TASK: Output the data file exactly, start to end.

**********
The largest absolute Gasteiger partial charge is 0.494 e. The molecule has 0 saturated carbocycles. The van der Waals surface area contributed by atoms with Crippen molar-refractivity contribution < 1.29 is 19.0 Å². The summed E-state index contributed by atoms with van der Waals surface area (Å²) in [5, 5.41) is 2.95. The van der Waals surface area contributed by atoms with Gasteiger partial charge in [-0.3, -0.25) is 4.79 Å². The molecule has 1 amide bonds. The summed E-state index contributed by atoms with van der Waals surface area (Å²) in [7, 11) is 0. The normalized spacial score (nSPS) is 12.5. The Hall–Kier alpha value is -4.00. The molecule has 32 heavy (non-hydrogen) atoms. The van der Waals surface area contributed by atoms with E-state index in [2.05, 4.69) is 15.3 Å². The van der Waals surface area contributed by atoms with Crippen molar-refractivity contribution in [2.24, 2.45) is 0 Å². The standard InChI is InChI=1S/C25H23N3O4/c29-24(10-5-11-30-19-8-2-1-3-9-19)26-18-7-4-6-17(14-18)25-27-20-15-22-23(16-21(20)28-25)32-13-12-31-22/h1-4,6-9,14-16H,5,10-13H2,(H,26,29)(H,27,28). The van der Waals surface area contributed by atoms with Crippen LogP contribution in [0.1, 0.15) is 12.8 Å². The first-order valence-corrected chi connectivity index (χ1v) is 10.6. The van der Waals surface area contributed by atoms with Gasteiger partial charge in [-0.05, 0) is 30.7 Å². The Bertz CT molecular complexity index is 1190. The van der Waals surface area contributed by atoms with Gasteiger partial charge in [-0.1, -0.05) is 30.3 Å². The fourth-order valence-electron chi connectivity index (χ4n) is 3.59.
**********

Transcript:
The largest absolute Gasteiger partial charge is 0.494 e. The molecule has 0 saturated carbocycles. The van der Waals surface area contributed by atoms with Crippen molar-refractivity contribution < 1.29 is 19.0 Å². The summed E-state index contributed by atoms with van der Waals surface area (Å²) in [5, 5.41) is 2.95. The van der Waals surface area contributed by atoms with Gasteiger partial charge in [-0.3, -0.25) is 4.79 Å². The molecule has 1 amide bonds. The summed E-state index contributed by atoms with van der Waals surface area (Å²) in [7, 11) is 0. The normalized spacial score (nSPS) is 12.5. The Hall–Kier alpha value is -4.00. The molecule has 32 heavy (non-hydrogen) atoms. The van der Waals surface area contributed by atoms with E-state index in [2.05, 4.69) is 15.3 Å². The van der Waals surface area contributed by atoms with Crippen molar-refractivity contribution in [2.24, 2.45) is 0 Å². The standard InChI is InChI=1S/C25H23N3O4/c29-24(10-5-11-30-19-8-2-1-3-9-19)26-18-7-4-6-17(14-18)25-27-20-15-22-23(16-21(20)28-25)32-13-12-31-22/h1-4,6-9,14-16H,5,10-13H2,(H,26,29)(H,27,28). The van der Waals surface area contributed by atoms with Crippen LogP contribution in [0.1, 0.15) is 12.8 Å². The first-order valence-corrected chi connectivity index (χ1v) is 10.6. The van der Waals surface area contributed by atoms with Gasteiger partial charge in [-0.05, 0) is 30.7 Å². The Bertz CT molecular complexity index is 1190. The van der Waals surface area contributed by atoms with Gasteiger partial charge in [-0.1, -0.05) is 30.3 Å². The fourth-order valence-electron chi connectivity index (χ4n) is 3.59.